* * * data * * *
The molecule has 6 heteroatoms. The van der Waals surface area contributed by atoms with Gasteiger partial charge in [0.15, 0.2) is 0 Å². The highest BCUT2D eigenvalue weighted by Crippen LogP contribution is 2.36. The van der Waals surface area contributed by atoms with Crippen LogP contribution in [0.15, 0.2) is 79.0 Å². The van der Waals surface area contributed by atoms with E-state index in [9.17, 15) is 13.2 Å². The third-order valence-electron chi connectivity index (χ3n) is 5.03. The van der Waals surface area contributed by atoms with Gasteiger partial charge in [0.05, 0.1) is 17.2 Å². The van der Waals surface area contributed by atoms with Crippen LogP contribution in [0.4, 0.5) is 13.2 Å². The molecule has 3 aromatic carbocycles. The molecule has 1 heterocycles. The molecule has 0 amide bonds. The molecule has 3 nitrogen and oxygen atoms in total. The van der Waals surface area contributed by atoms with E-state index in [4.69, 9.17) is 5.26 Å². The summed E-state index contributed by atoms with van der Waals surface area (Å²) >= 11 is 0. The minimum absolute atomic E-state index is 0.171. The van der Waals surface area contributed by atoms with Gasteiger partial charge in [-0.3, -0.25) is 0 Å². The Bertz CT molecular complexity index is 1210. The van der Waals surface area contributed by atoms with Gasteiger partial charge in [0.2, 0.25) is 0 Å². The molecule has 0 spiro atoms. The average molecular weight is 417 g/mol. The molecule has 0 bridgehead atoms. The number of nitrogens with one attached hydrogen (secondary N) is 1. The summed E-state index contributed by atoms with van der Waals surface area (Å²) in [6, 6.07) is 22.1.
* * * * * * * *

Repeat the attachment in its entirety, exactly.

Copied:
The molecule has 6 heteroatoms. The van der Waals surface area contributed by atoms with Gasteiger partial charge in [0.15, 0.2) is 0 Å². The highest BCUT2D eigenvalue weighted by Crippen LogP contribution is 2.36. The van der Waals surface area contributed by atoms with Crippen LogP contribution in [0.15, 0.2) is 79.0 Å². The van der Waals surface area contributed by atoms with E-state index in [9.17, 15) is 13.2 Å². The third-order valence-electron chi connectivity index (χ3n) is 5.03. The van der Waals surface area contributed by atoms with Gasteiger partial charge in [0.05, 0.1) is 17.2 Å². The van der Waals surface area contributed by atoms with Crippen LogP contribution in [0.4, 0.5) is 13.2 Å². The molecule has 3 aromatic carbocycles. The molecule has 1 heterocycles. The molecule has 0 amide bonds. The molecule has 3 nitrogen and oxygen atoms in total. The van der Waals surface area contributed by atoms with E-state index in [4.69, 9.17) is 5.26 Å². The summed E-state index contributed by atoms with van der Waals surface area (Å²) >= 11 is 0. The minimum absolute atomic E-state index is 0.171. The van der Waals surface area contributed by atoms with Gasteiger partial charge in [-0.3, -0.25) is 0 Å². The Bertz CT molecular complexity index is 1210. The van der Waals surface area contributed by atoms with Gasteiger partial charge in [0.2, 0.25) is 0 Å². The molecule has 0 spiro atoms. The average molecular weight is 417 g/mol. The molecule has 0 bridgehead atoms. The number of nitrogens with one attached hydrogen (secondary N) is 1. The summed E-state index contributed by atoms with van der Waals surface area (Å²) in [6, 6.07) is 22.1.